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Dark Side Last Updated: Nov 16, 2022 - 10:19:16 AM

Meet your new gas supplier: Berlin
By Nikolaus J. Kurmayer | EURACTIV, 14/11/22
Nov 16, 2022 - 10:18:03 AM

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When Germany took full control of Gazprom Germania, the European subsidiary of the Kremlin’s gas arm, it symbolically ended the country’s 52-year gas entanglement with Russia. However, few realised that it would make Berlin Europe’s new major player and supplier in the energy world.

More than half a century ago, the project was started as a brainchild of Willy Brandt, the initial driving force behind Germany’s Ostpolitik, the reconciliation of East and West German relations.

Over the next few decades, the project brought normalisation, stability, energy and – in recent months – problems that led to its termination, or transformation.

As of Monday (14 November), the symbol of the Russo-German gas partnership, Gazprom Germania – renamed Securing Energy for Europe (Sefe) – was fully seized by Berlin, following the European Commission’s green light.

The fully-fledged nationalisation also put an end to the confusion surrounding Gazprom at large, one of Europe’s most significant gas trading companies, which included attempts by Moscow to transfer the company to a Russian DJ or dissolve it entirely.

The takeover required the approval of EU competition authorities, who gave their green light on Saturday (12 November), as Germany invested another €225 million and granted an extra €2 billion in loans, upping the total to €13.8 billion.

Why go to all this effort for a company that is bleeding money like a stuck pig, becoming liable for wages of Russian employees that were transferred to Dubai, where it will have to field €300 million in bonuses for traders based in London?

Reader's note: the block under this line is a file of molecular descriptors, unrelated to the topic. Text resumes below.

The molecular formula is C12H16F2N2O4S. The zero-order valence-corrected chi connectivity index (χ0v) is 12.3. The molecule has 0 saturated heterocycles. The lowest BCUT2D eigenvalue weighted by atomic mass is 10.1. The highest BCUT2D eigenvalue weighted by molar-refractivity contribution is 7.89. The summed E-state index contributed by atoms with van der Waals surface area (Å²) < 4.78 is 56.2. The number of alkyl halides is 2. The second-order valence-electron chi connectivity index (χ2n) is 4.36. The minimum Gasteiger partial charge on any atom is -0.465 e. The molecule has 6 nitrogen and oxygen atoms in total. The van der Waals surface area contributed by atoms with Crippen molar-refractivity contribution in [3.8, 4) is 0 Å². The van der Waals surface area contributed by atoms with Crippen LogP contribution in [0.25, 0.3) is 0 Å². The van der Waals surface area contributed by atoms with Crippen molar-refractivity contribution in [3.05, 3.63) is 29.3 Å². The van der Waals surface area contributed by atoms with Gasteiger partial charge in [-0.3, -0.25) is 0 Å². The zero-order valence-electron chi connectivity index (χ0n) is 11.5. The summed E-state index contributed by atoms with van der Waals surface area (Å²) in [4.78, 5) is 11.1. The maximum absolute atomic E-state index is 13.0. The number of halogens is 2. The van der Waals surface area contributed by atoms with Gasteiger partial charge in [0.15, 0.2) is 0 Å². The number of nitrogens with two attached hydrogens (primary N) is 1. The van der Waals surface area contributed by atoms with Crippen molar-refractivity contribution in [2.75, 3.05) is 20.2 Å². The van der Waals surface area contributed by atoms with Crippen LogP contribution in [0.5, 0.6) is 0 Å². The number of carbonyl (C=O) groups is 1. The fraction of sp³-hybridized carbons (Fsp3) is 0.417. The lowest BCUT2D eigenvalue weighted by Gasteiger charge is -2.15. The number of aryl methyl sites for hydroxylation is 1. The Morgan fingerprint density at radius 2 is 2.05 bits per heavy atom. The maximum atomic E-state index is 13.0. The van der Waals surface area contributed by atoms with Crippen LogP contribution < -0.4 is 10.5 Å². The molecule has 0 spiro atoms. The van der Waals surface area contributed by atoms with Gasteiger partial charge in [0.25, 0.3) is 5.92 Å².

The company is the spider at the centre of a Europe-wide web of lucrative long-term gas contracts held by subsidiaries that continue to shield local utilities and companies from the worst impacts of runaway gas prices.

“Sefe is a key company for energy supply in Germany,” the Economy Ministry said on Monday, noting the key role of Sefe’s subsidiary, Wingas, which has a market share of 20% in the country.

But this is only scratching the surface of the deep well of Sefe-owned gas companies all over Europe – all of which are now in the hand of the German government.

WIEE Hungary, a gas company dealing with industrial customers and wholesalers, is ultimately owned by Sefe. The same goes for WIEE Bulgaria. For Czechia, this applies to energy company Vemex, which holds more than 10% of the country’s market share.

When the Kremlin sanctioned 31 gas companies largely based in Europe in May, it created a public, albeit incomplete, overview of where now-Sefe-owned companies do business across Europe. Yet, to this day, there is no comprehensive overview of Sefe operations to be found.

This is all to say that European gas markets are messy and lack transparency, despite the European Commission pushing for years. The German government now owns a variety of companies fulfilling a plenitude of roles crucial to the functioning of EU states, and Switzerland’s gas markets.

Were any of these countries informed that parts of their critical energy infrastructure would soon be owned by Germany?

I doubt it. When Berlin first put Gazprom Germania under government control, it didn’t inform any of its neighbours. Not a great start to the new market reality we find ourselves in.

Combined with the takeover of energy company Uniper, the German government has become perhaps the biggest player in Europe’s gas markets.

This may not immediately spell doom, but it is a worrying sign that the government in Berlin, burned by Russia, may instinctually keep everything dear near.

Berlin must not succumb to the trauma it is experiencing, because as Poland is nationalising Gazprom assets like the Polish stretch of the Yamal pipeline, it is up to Germany to fight for markets that are free from undue state intervention

But it must also signal to its partners that it has learned its lesson about being naive in such integral matters as energy security.

The path ahead for the world’s fourth-largest economy is thus far from easy.

But surely, becoming the biggest European gas trader is not sustainable. Because, after all, who would trust German decision-making in energy policy these days?

Source:Ocnus.net 2022

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